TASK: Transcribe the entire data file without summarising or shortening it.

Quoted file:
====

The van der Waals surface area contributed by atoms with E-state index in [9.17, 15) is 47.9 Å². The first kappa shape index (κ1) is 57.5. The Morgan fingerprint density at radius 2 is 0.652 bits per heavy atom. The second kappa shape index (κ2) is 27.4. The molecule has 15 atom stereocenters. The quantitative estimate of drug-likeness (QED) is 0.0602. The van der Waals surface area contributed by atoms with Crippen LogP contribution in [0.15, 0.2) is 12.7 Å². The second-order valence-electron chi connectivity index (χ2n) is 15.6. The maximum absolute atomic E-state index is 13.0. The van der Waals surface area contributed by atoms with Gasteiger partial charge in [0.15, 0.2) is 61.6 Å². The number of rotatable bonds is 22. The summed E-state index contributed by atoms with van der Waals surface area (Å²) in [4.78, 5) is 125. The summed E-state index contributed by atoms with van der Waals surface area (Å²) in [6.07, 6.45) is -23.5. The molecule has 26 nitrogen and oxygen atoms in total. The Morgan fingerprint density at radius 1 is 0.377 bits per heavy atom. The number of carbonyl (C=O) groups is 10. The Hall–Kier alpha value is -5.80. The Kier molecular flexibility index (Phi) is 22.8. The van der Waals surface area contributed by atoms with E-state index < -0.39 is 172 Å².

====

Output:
The van der Waals surface area contributed by atoms with E-state index in [9.17, 15) is 47.9 Å². The first kappa shape index (κ1) is 57.5. The Morgan fingerprint density at radius 2 is 0.652 bits per heavy atom. The second kappa shape index (κ2) is 27.4. The molecule has 15 atom stereocenters. The quantitative estimate of drug-likeness (QED) is 0.0602. The van der Waals surface area contributed by atoms with Crippen LogP contribution in [0.15, 0.2) is 12.7 Å². The second-order valence-electron chi connectivity index (χ2n) is 15.6. The maximum absolute atomic E-state index is 13.0. The van der Waals surface area contributed by atoms with Gasteiger partial charge in [0.15, 0.2) is 61.6 Å². The number of rotatable bonds is 22. The summed E-state index contributed by atoms with van der Waals surface area (Å²) in [4.78, 5) is 125. The summed E-state index contributed by atoms with van der Waals surface area (Å²) in [6.07, 6.45) is -23.5. The molecule has 26 nitrogen and oxygen atoms in total. The Morgan fingerprint density at radius 1 is 0.377 bits per heavy atom. The number of carbonyl (C=O) groups is 10. The Hall–Kier alpha value is -5.80. The Kier molecular flexibility index (Phi) is 22.8. The van der Waals surface area contributed by atoms with E-state index < -0.39 is 172 Å².